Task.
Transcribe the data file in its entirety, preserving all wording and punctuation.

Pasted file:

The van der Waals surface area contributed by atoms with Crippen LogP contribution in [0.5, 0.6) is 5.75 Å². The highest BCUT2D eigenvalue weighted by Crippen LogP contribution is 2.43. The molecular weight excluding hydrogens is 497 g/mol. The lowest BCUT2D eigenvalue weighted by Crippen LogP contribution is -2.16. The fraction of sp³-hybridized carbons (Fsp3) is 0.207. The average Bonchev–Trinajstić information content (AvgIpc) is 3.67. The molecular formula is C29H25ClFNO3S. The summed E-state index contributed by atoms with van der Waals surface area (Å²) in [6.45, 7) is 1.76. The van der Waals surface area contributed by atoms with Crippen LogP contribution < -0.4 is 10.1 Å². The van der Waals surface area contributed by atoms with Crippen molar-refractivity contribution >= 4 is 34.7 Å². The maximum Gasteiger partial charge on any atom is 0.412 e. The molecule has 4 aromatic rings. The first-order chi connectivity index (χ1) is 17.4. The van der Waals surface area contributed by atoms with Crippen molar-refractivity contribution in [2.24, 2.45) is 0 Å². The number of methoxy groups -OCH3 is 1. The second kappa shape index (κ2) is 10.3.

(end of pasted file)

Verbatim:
The van der Waals surface area contributed by atoms with Crippen LogP contribution in [0.5, 0.6) is 5.75 Å². The highest BCUT2D eigenvalue weighted by Crippen LogP contribution is 2.43. The molecular weight excluding hydrogens is 497 g/mol. The lowest BCUT2D eigenvalue weighted by Crippen LogP contribution is -2.16. The fraction of sp³-hybridized carbons (Fsp3) is 0.207. The average Bonchev–Trinajstić information content (AvgIpc) is 3.67. The molecular formula is C29H25ClFNO3S. The summed E-state index contributed by atoms with van der Waals surface area (Å²) in [6.45, 7) is 1.76. The van der Waals surface area contributed by atoms with Crippen LogP contribution < -0.4 is 10.1 Å². The van der Waals surface area contributed by atoms with Crippen molar-refractivity contribution >= 4 is 34.7 Å². The maximum Gasteiger partial charge on any atom is 0.412 e. The molecule has 4 aromatic rings. The first-order chi connectivity index (χ1) is 17.4. The van der Waals surface area contributed by atoms with Crippen molar-refractivity contribution in [2.24, 2.45) is 0 Å². The number of methoxy groups -OCH3 is 1. The second kappa shape index (κ2) is 10.3.